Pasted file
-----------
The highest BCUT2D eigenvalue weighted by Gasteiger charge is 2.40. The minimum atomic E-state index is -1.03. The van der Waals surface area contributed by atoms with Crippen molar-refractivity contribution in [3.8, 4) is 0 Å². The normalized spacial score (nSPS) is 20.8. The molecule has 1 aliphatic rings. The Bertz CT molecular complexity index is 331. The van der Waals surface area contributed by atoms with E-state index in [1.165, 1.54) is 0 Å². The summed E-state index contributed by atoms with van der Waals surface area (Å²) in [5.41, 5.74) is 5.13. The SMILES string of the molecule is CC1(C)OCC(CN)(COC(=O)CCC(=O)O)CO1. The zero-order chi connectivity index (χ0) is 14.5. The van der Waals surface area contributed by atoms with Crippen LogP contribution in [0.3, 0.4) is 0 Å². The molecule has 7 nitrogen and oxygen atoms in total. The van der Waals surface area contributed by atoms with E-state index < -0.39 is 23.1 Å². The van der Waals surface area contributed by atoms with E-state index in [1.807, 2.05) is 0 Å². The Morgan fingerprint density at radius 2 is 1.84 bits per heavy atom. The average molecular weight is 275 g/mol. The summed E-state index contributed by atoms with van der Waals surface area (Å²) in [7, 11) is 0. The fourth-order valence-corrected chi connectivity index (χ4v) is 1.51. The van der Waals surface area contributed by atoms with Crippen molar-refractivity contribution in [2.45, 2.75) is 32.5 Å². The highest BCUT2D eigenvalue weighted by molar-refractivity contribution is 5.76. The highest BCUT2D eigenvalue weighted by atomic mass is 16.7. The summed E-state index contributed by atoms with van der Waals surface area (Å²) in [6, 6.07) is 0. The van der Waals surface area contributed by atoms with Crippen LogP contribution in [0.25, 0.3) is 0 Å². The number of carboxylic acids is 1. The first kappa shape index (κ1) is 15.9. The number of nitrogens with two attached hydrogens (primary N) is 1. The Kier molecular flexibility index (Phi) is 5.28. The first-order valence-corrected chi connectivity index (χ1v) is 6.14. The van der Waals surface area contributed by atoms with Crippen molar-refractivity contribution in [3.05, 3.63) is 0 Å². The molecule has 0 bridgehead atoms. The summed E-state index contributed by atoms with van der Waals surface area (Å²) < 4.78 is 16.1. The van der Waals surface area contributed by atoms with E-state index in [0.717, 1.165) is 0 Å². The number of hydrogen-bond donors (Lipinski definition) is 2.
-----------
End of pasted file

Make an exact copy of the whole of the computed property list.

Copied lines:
The highest BCUT2D eigenvalue weighted by Gasteiger charge is 2.40. The minimum atomic E-state index is -1.03. The van der Waals surface area contributed by atoms with Crippen molar-refractivity contribution in [3.8, 4) is 0 Å². The normalized spacial score (nSPS) is 20.8. The molecule has 1 aliphatic rings. The Bertz CT molecular complexity index is 331. The van der Waals surface area contributed by atoms with E-state index in [1.165, 1.54) is 0 Å². The summed E-state index contributed by atoms with van der Waals surface area (Å²) in [5.41, 5.74) is 5.13. The SMILES string of the molecule is CC1(C)OCC(CN)(COC(=O)CCC(=O)O)CO1. The zero-order chi connectivity index (χ0) is 14.5. The van der Waals surface area contributed by atoms with Crippen LogP contribution in [0.3, 0.4) is 0 Å². The molecule has 7 nitrogen and oxygen atoms in total. The van der Waals surface area contributed by atoms with E-state index < -0.39 is 23.1 Å². The van der Waals surface area contributed by atoms with E-state index in [1.807, 2.05) is 0 Å². The Morgan fingerprint density at radius 2 is 1.84 bits per heavy atom. The average molecular weight is 275 g/mol. The summed E-state index contributed by atoms with van der Waals surface area (Å²) in [7, 11) is 0. The fourth-order valence-corrected chi connectivity index (χ4v) is 1.51. The van der Waals surface area contributed by atoms with Crippen molar-refractivity contribution in [2.45, 2.75) is 32.5 Å². The highest BCUT2D eigenvalue weighted by molar-refractivity contribution is 5.76. The highest BCUT2D eigenvalue weighted by atomic mass is 16.7. The summed E-state index contributed by atoms with van der Waals surface area (Å²) in [6, 6.07) is 0. The van der Waals surface area contributed by atoms with Crippen LogP contribution in [0.25, 0.3) is 0 Å². The number of carboxylic acids is 1. The first kappa shape index (κ1) is 15.9. The number of nitrogens with two attached hydrogens (primary N) is 1. The Kier molecular flexibility index (Phi) is 5.28. The first-order valence-corrected chi connectivity index (χ1v) is 6.14. The van der Waals surface area contributed by atoms with Crippen molar-refractivity contribution in [3.05, 3.63) is 0 Å². The molecule has 0 bridgehead atoms. The summed E-state index contributed by atoms with van der Waals surface area (Å²) < 4.78 is 16.1. The van der Waals surface area contributed by atoms with E-state index in [0.717, 1.165) is 0 Å². The number of hydrogen-bond donors (Lipinski definition) is 2.